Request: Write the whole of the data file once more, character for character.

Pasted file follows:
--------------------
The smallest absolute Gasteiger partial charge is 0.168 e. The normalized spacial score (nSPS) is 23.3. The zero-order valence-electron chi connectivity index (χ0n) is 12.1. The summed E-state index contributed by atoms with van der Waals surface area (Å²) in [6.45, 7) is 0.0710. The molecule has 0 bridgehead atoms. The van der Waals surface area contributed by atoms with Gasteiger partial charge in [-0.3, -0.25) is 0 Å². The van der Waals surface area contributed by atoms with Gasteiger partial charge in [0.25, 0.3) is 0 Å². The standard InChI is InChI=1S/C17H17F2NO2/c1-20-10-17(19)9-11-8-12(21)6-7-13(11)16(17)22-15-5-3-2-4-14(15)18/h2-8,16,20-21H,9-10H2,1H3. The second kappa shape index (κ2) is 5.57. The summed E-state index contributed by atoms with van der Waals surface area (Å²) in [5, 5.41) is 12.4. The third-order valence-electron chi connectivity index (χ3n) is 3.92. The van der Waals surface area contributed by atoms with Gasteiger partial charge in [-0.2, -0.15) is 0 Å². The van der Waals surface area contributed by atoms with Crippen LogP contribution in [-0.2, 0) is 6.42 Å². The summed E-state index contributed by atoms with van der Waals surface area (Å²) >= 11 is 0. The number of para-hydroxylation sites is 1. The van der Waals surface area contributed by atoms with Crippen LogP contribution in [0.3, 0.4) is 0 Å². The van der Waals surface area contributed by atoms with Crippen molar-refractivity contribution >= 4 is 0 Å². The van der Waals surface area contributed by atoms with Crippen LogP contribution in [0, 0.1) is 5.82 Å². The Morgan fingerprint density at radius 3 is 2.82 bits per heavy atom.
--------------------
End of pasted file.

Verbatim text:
The smallest absolute Gasteiger partial charge is 0.168 e. The normalized spacial score (nSPS) is 23.3. The zero-order valence-electron chi connectivity index (χ0n) is 12.1. The summed E-state index contributed by atoms with van der Waals surface area (Å²) in [6.45, 7) is 0.0710. The molecule has 0 bridgehead atoms. The van der Waals surface area contributed by atoms with Gasteiger partial charge in [-0.3, -0.25) is 0 Å². The van der Waals surface area contributed by atoms with Gasteiger partial charge in [0.25, 0.3) is 0 Å². The standard InChI is InChI=1S/C17H17F2NO2/c1-20-10-17(19)9-11-8-12(21)6-7-13(11)16(17)22-15-5-3-2-4-14(15)18/h2-8,16,20-21H,9-10H2,1H3. The second kappa shape index (κ2) is 5.57. The summed E-state index contributed by atoms with van der Waals surface area (Å²) in [5, 5.41) is 12.4. The third-order valence-electron chi connectivity index (χ3n) is 3.92. The van der Waals surface area contributed by atoms with Gasteiger partial charge in [-0.2, -0.15) is 0 Å². The van der Waals surface area contributed by atoms with Crippen LogP contribution in [-0.2, 0) is 6.42 Å². The summed E-state index contributed by atoms with van der Waals surface area (Å²) >= 11 is 0. The number of para-hydroxylation sites is 1. The van der Waals surface area contributed by atoms with Crippen LogP contribution in [0.3, 0.4) is 0 Å². The van der Waals surface area contributed by atoms with Crippen molar-refractivity contribution >= 4 is 0 Å². The van der Waals surface area contributed by atoms with Crippen LogP contribution in [0, 0.1) is 5.82 Å². The Morgan fingerprint density at radius 3 is 2.82 bits per heavy atom.